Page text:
The Maine, for whom I can't even really name an original song, show up again and again in the series, and it's probably because they've got the formula down: play a good song well. The end.

All Time Low - “Umbrella”

It would be easy to play this one with a shit-eating smirk plastered on your face the whole time, but the song, already having a pretty heavy guitar component, makes perfect sense as a pop punk song. The climax toward the end already needed more of a dramatic leap anyway. This is the rare example from the Punk Goes series where the rock band doing the pop hit shave off some of the original's aggression, but it works in its favor.

A Day to Remember - “Over My Head”

If you were a super cool metal pedant, you might say there's really not much difference between an already pop-leaning hard rock band like A Day to Remember and cappuccino-rockers like The Fray, but unless you're trying to impress someone, it's impossible to deny that this is a platonically ideal radio-rock hit. ADTR keep most of the song's heart intact while amplifying the aggression, making it even better soundtrack to “overcoming obstacles” and “trying your best” or whatever it is it's about in the first place.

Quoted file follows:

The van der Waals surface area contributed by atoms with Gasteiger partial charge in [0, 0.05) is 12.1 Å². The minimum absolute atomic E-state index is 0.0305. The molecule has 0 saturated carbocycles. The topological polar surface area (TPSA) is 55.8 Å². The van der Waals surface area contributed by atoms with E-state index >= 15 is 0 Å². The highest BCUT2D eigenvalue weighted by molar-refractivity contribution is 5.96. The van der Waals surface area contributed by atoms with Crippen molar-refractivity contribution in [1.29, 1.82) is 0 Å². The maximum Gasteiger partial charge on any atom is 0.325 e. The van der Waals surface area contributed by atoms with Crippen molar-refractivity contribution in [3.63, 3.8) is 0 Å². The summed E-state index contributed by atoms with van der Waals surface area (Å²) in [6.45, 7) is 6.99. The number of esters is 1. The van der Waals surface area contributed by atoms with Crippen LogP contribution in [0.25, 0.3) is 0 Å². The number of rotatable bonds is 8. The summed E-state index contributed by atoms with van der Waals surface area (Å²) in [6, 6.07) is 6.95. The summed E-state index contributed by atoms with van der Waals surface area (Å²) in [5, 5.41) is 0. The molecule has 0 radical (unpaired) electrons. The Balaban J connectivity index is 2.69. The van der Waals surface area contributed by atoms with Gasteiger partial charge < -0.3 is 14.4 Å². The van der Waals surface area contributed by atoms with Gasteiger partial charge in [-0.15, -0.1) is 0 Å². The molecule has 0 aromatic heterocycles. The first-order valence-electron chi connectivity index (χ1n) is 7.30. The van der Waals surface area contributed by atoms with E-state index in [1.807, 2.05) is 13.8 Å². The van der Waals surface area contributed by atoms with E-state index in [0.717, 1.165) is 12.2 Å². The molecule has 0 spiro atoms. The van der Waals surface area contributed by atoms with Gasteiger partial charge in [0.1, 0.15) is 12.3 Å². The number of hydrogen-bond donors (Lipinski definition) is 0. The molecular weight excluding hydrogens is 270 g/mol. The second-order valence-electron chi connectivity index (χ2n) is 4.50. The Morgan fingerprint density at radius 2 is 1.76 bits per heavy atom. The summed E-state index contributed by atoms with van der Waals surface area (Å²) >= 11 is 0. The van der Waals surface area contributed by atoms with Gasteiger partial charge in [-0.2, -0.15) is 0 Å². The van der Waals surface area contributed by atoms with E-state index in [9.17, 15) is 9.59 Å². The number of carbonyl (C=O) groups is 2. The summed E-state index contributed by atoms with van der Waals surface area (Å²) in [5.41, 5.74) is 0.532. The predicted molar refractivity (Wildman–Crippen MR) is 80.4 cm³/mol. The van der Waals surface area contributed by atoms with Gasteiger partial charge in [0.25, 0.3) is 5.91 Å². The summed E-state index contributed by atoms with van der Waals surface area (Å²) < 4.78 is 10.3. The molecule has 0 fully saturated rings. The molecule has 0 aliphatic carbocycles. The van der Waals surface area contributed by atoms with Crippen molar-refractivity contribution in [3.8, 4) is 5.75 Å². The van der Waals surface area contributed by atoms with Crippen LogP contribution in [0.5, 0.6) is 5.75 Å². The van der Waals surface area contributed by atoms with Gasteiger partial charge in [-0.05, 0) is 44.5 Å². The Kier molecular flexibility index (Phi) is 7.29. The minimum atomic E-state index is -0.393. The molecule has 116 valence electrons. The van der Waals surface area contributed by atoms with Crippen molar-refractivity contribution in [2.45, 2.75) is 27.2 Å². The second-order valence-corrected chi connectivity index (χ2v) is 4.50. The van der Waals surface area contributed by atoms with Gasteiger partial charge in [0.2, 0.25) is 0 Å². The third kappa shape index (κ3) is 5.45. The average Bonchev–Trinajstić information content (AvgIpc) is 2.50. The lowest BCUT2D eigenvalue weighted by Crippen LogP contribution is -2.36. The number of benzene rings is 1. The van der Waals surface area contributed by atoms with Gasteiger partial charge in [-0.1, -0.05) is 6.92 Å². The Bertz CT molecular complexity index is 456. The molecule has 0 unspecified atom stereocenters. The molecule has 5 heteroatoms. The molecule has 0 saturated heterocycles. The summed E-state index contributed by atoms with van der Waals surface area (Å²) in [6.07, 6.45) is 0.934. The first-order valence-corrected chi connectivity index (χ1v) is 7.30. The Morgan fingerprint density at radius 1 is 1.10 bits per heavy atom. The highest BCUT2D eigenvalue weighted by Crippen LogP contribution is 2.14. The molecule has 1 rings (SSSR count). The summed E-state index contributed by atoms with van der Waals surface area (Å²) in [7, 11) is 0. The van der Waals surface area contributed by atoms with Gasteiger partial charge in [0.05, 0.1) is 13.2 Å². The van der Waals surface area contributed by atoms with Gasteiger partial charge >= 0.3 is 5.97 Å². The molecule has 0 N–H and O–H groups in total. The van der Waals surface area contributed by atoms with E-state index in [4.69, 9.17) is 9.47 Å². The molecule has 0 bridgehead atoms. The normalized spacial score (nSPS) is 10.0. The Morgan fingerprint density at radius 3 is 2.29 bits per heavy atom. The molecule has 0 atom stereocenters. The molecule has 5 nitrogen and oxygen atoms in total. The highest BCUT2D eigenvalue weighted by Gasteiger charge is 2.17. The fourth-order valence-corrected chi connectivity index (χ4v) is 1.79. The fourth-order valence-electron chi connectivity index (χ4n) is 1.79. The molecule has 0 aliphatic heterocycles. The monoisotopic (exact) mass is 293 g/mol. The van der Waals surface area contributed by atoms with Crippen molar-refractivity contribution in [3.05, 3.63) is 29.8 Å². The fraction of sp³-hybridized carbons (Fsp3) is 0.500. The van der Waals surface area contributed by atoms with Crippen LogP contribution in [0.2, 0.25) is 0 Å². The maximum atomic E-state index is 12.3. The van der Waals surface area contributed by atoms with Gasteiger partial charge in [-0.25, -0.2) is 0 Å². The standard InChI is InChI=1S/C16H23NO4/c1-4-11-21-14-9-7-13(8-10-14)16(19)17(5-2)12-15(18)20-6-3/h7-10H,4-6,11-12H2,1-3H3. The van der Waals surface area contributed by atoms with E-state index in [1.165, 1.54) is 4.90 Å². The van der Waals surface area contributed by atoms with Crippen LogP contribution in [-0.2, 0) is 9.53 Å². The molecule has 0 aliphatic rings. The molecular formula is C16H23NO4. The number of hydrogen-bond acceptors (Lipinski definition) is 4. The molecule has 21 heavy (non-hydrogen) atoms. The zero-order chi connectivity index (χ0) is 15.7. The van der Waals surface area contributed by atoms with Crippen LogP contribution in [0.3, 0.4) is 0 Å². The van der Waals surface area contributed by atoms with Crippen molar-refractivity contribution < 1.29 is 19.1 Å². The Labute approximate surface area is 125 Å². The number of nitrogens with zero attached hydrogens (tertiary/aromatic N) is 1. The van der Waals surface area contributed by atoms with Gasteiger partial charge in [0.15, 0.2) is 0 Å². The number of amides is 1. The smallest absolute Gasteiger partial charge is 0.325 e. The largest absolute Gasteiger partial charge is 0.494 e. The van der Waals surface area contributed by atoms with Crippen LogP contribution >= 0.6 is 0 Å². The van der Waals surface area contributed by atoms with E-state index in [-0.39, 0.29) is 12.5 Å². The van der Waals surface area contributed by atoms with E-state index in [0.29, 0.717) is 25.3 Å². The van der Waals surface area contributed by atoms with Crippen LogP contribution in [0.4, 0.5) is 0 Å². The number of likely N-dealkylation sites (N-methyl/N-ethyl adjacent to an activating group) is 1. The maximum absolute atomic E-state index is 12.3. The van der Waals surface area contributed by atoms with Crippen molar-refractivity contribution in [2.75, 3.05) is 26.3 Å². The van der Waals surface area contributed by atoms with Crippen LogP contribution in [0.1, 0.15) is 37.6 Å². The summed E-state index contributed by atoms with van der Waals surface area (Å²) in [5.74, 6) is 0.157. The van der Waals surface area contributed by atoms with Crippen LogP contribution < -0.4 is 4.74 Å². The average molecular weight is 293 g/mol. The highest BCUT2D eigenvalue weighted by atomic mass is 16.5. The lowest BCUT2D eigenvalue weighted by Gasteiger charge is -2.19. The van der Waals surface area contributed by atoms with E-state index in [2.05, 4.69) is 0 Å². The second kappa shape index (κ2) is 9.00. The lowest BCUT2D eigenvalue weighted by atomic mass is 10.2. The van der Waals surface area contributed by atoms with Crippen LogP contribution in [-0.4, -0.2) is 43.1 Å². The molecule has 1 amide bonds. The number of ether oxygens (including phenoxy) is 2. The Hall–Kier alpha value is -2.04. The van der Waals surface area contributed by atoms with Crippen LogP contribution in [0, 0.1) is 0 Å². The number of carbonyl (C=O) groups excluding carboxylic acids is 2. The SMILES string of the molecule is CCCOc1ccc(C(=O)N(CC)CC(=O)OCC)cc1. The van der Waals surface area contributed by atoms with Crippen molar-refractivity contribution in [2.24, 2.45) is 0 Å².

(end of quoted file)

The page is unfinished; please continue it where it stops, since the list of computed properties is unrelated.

Tonight Alive - “Little Lion Man”

Say what you will about the banjocore presentation that we all had so much joking about when this song came out a few years ago, but at its core this is a perfectly written song. Tonight Alive inject the already rollicking track with a much bigger sound that serves it well. Turns out it was a pop punk song disguised in folk trappings all along, not the other way around.

Mayday Parade featuring Vic Fuentes - "Somebody That I Used To Know"

Part of the allure of this song in the first place was its understated approach to what for most of us is a pretty harrowing emotional experience. This cover considerably ups the energy.

The Maine featuring Adam Lazzara - “Girls Just Wanna Have Fun”

This one seems like it has bad news written all over it from the start, as it's some pretty unfuckwithably perfect source material, but The Maine and Adam from Taking Back Sunday reinvent the song, pulling out the inherent sadness of the song belied by its original bubbly presentation.

Luke O'Neil is on Twitter and would looooove to hear your take on these songs. - @lukeoneil47